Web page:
The Environmental Protection Agency also has plenty of information on the upstream dam construction method, as well as information which can cause a failure. The Environmental Protection Agency notes that on an upstream method dam “…vibration of sufficient intensity and magnitude caused by blasting, trains, heavy trucks, etc., may cause liquefaction. The shear strength can be reduced to near zero such that the fluidized slimes easily burst through the remaining thin, unsaturated sand-dike shell and the dam collapses and flows.” (EPA, 94). This shows that the application of this mine is not meant for the use of mining, especially since the mining that was being done required large detonations that cause mass amounts of vibration. The method used may have been more affordable, however other methods would have been more stable.
This papers methodology is a research-based method, this paper looks at a news article over the incident to show an outside point of view. Then there is a professional look into by a document from the Environmental Protection Agency, this gave information on the type of dam and what the dam should be used for, and what could cause a failure of the dam. After these findings, the paper was able to come to a conclusion based on the knowledge gained from the news article and the Environmental Protection Agency’s documents about this type of dam.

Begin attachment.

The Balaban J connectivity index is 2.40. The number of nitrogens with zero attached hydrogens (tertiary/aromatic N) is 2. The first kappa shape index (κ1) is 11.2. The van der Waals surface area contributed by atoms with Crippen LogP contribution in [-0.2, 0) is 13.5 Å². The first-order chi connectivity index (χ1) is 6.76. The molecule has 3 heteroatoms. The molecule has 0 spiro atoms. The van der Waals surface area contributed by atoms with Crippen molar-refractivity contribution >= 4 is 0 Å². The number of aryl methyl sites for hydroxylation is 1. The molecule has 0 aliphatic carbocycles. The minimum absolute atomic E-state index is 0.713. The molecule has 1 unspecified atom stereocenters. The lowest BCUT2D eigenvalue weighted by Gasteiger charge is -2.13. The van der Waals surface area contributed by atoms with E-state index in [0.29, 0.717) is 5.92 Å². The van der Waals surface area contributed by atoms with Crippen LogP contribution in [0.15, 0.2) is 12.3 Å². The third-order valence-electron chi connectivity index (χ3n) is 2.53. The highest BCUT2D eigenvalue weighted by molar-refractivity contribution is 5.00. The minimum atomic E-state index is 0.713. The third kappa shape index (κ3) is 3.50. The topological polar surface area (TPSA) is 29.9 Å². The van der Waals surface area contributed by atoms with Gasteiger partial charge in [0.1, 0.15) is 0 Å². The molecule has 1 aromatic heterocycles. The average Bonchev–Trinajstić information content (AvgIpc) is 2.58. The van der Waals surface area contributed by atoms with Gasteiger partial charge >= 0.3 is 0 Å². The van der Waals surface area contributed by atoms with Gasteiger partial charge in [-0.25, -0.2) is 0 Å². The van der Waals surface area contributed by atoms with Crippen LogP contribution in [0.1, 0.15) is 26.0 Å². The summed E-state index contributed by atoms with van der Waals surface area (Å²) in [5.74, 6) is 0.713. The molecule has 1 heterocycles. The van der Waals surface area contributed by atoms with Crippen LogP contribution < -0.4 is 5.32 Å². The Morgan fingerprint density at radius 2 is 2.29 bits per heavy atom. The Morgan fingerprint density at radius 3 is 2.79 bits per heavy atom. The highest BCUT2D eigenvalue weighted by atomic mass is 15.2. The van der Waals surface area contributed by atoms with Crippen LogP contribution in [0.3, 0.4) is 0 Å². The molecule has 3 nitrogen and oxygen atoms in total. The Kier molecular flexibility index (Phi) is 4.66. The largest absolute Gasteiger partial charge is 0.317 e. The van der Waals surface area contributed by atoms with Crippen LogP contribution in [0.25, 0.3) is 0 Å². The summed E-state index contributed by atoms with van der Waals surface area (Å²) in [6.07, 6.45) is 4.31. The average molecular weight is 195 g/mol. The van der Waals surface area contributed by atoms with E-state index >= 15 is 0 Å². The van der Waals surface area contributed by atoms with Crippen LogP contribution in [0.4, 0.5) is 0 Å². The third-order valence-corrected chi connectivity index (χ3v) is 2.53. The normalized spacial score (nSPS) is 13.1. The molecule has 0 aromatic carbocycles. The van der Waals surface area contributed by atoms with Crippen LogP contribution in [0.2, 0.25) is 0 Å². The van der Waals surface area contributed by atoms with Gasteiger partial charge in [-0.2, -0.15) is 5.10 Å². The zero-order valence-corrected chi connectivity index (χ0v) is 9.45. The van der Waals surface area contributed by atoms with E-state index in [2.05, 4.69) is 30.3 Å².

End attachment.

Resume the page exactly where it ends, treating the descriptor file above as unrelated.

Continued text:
The conclusion found from the information provided by the Environmental Protection Agency, and the news article from national geographic is that this entire event, and the many who where killed was fully preventable. Not only did the company want to cut costs, they did not even think of upgrading a forty-three-year-old dam. The company also decided to blast mine by a dam that is susceptible to vibrations. So not only was the age a factor in the failure of this dam, but the process was sped up by the vibrations that most likely caused the liquification and failure of the dam. This is made worse by the fact that the company had another dam with a similar build, that also collapsed in a similar manner. The only good that came from the company was the decommissioning of the other dams with the same construction style. The best way to have prevented this catastrophe as a safety manager is to upgrade the dam by changing the construction type, while this may be expensive it would have prevented the major losses of the failure that occurred.
- De Sá, G. (2019, February 08). Brazil’s deadly dam disaster may have been preventable. Retrieved from https://www.nationalgeographic.com/environment/2019/01/brazil-brumadinho-mine-tailings-dam-disaster-could-have-been-avoided-say-environmentalists/
- Vale. (2019, January 29). Vale announces the decommissioning of all its upstream tailings dams. Retrieved from http://www.vale.com/EN/investors/information-market/Press-Releases/Pages/Vale-anuncia-o-descomissionamento-de-todas-as-suas-barragens-a-montante.aspx